"I don't think any person can fully realize the pain that a family goes through unless they have experienced the same thing and so I think everything needs to be taken with a grain salt and just think of their daughter and of bringing their daughter home and if that's going to cross them off the suspect list..then I think they need to think of her and what's best and of bringing her home."
Brad Garrett, an ABC News consultant and a former FBI investigator, said that authorities typically start missing children's investigations by closely examining the family and then expand the investigation out.
"All behavior in a family is relevant when you're looking for a missing child. And if you have a parent, for example someone that has a history of domestic abuse or domestic violence, I would want to know everything there is to know about that."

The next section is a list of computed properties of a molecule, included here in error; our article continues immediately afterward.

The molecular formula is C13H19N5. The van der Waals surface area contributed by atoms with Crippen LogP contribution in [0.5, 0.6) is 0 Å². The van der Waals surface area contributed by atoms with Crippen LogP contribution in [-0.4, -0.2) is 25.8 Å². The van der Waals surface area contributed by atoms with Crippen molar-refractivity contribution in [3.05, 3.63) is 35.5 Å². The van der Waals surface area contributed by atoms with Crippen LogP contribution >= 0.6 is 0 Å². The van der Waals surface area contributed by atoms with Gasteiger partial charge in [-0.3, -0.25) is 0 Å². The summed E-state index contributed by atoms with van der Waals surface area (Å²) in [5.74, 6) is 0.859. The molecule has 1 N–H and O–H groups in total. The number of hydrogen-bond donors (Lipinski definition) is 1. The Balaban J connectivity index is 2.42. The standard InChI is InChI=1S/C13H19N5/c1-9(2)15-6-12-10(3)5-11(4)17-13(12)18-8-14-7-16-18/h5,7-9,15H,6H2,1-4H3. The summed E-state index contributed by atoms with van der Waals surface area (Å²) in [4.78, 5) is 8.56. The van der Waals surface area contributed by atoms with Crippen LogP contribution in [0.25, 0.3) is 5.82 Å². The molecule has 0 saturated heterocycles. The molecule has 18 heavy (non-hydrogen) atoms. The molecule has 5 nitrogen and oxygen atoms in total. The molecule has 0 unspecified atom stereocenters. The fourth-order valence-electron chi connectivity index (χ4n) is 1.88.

Court documents obtained by ABC News reveal that Celina's stepfather, Wendell Noyes, has a troubled past.
Noyes, 47, was involuntarily committed to a hospital in 2003 because of schizophrenia and arrested for threatening an ex-girlfriend, according to court documents.
Noyes was charged with violating a protective order held by his ex-girlfriend and for criminal trespassing, criminal threatening and hindering apprehension.
The girlfriend, who lived with her two kids at the time, said that Noyes broke into her home while she was sleeping, lifted her mattress and slammed it down and then threatened to throw her down the stairs.
While awaiting trial, a judge ruled Noyes incompetent to stand trial and ordered him to be involuntarily placed in a hospital. Judge Richard Hampe wrote that Noyes' mental illness creates "a potentially serious likelihood of danger to himself and others."
A forensic examiner deemed Noyes a paranoid schizophrenic who likely developed his mental illness while in the Air Force, according to court documents.
Noyes has not been named a suspect in the disappearance. No suspects have been named.
Celina is 5-foot-5 and weighs 95 pounds, with long brown hair and hazel eyes and was last seen wearing a pink shirt, a pink pullover, blue shorts and shoes.
If you have any information about Celina's whereabouts, call New Hampshire State Police at 603-846-3333.